Drone-Carrier – Submarine?

Second Sea Lord, Vice Admiral Nick Hine said: “In a future scenario, if we find ourselves unable to compete traditionally in terms of mass, we must think differently if we are to regain the operational advantage. The young engineers who worked on this project are thinking radically and with real imagination and reflect how the Royal Navy is thinking too.”

It was an engineering student’s project (and wet dream) that will likely end there on the drawing board. But then again, maybe not.


News from Academia

Professors at top American universities are criticizing the merit system in academia, arguing the concept is a ‘barrier’ to realizing DEI outcomes.

Transformative justice’? USC campus safety proposals tout ‘equity,’ ‘intersectionality.’]

While the “paper” was directed at university promotional policies, the concept in some quarters that the appreciation and rewarding of “merit” and productivity are BAD creeps into the Main Street and the lower levels of academia. It has been my general observation that most of the people who endorse this nonsense fall into several categories, but primarily people who have either failed when competing in society for jobs, promotions, or relationships and those whose isolation in the ivory towers of theoretical thought has prevented them from learning certain basic lessons of real life.


Identify the Armored Fighting Vehicle (AFV)



How can it be that 261 children have been shot and 41 died of gunshot wounds this year, in Chicago alone, and there has not been an uprising of the good and decent people in Chicago whose children are being slaughtered? Maybe they’re not good and decent? Where are they? Where are their community leaders? (And I don’t just mean their political leadership which has shown itself totally self-deluded and inept.)

Why is this not being protested in the most strident manner with demands that the guilty be severely punished, that peace and safety be restored, and that the lack of regard for human life in certain quarters of these communities be addressed? This is a disgrace and a tragedy. It’s the home of Obama…but… I doubt that he claims it today.



Baker’s dozen

This phrase arose from a piece of medieval legislation, the Assize of Bread and Ale of 1262. Bakers of the period had a reputation for selling underweight loaves, so legislation was put in place to make standardized weights. To make sure that they did not sell underweight bread, bakers started to give an extra piece of bread away with every loaf, and a thirteenth loaf with every dozen.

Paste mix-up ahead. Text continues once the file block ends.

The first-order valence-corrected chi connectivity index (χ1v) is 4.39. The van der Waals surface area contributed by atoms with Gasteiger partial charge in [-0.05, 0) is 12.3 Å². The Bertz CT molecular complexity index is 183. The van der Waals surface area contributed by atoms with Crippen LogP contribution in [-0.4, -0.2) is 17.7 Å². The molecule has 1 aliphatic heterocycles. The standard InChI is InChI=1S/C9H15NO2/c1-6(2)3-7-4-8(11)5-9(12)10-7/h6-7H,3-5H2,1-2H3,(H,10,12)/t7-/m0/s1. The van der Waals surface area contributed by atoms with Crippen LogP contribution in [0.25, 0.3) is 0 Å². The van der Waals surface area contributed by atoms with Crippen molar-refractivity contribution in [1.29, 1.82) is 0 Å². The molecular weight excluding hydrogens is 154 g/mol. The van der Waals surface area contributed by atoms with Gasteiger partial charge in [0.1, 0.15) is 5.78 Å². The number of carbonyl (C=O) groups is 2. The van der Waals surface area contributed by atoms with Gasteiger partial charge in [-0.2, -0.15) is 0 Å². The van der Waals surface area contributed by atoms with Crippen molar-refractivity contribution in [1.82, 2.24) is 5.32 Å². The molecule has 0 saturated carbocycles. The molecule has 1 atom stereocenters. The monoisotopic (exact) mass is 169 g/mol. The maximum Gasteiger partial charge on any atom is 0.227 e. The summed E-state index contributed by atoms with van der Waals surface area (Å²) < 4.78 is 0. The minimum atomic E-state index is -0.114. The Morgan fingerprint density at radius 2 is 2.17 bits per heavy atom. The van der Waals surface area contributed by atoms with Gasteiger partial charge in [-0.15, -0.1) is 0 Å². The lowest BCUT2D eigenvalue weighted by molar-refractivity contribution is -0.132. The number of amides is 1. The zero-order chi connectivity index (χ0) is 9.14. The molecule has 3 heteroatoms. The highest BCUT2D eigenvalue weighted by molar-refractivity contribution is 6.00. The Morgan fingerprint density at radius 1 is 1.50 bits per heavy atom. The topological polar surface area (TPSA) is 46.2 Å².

To curry favor

The phrase came from the Middle English to ‘curry favel’, which in Old French was ‘estriller fauvel’. It meant ‘to rub down or groom a chestnut horse. In Le Roman de Favuel, a 14th-century French allegorical verse romance, a chestnut horse representing hypocrisy and deceit is carefully combed down by other characters in order to win his favor and assistance. The popularity of the work led people to accuse those intent upon furthering their own ends by flattery of currying favel. By the sixteenth century, the phrase had changed slightly to currying favor.

To play devil’s advocate

Devil’s advocate is a translation of the Latin ‘advocatus diaboli’. This was the popular title given to the official appointed by the Roman Catholic church to argue against the proposed canonization of a saint by bringing up all that was unfavorable to the claim. The post, which was officially known as Promoter of the Faith (promotor fidei), was established by Pope Leo X in the early sixteenth century.

To throw down the gauntlet

medieval phrases

The gauntlet was a piece of armor that knights wore to protect their forearm and hand. A gauntlet-wearing knight would challenge a fellow knight or enemy to a duel by throwing one of his gauntlets on the ground.

By hook or by crook

Records of this phrase date back to the 14th century. One theory for its origin suggests that a medieval law about collecting firewood allowed peasants to take what they could only cut from dead trees by using their reaper’s bill-hooks or a shepherd’s crook.

Hue and cry

This phrase dates back to 12th century English law. Hue comes from the Old French ‘huer’, which means to shout out. In the Middle Ages, if you saw a crime being committed, you were obliged to raise hue and cry, that is to shout and make noise, to warn the rest of the community, so they could come to pursue and capture the criminal.

A nest egg

By the fourteenth century the phrase nest egg was used by peasants to explain why they left one egg in the nest when collecting them from hens – it would encourage the chickens to continue laying eggs in the same nest. By the seventeenth century, this phrase evolved to be mean to set aside a sum of money for the future.

A red-letter day

Calendar page for March, with several red-letter feast-days in this calendar relate to Ely, such as that of Withburga about half-way down this page (17 March) - British Library MS Harley 1025 f. 2
Calendar page for March, with several red-letter feast-days in this calendar relate to Ely, such as that of Withburga about half-way down this page (17 March) 

During the fifteenth century, it became customary to mark all feast days and saints’ day in red on the ecclesiastical calendar, while other days were in black.

To sink or swim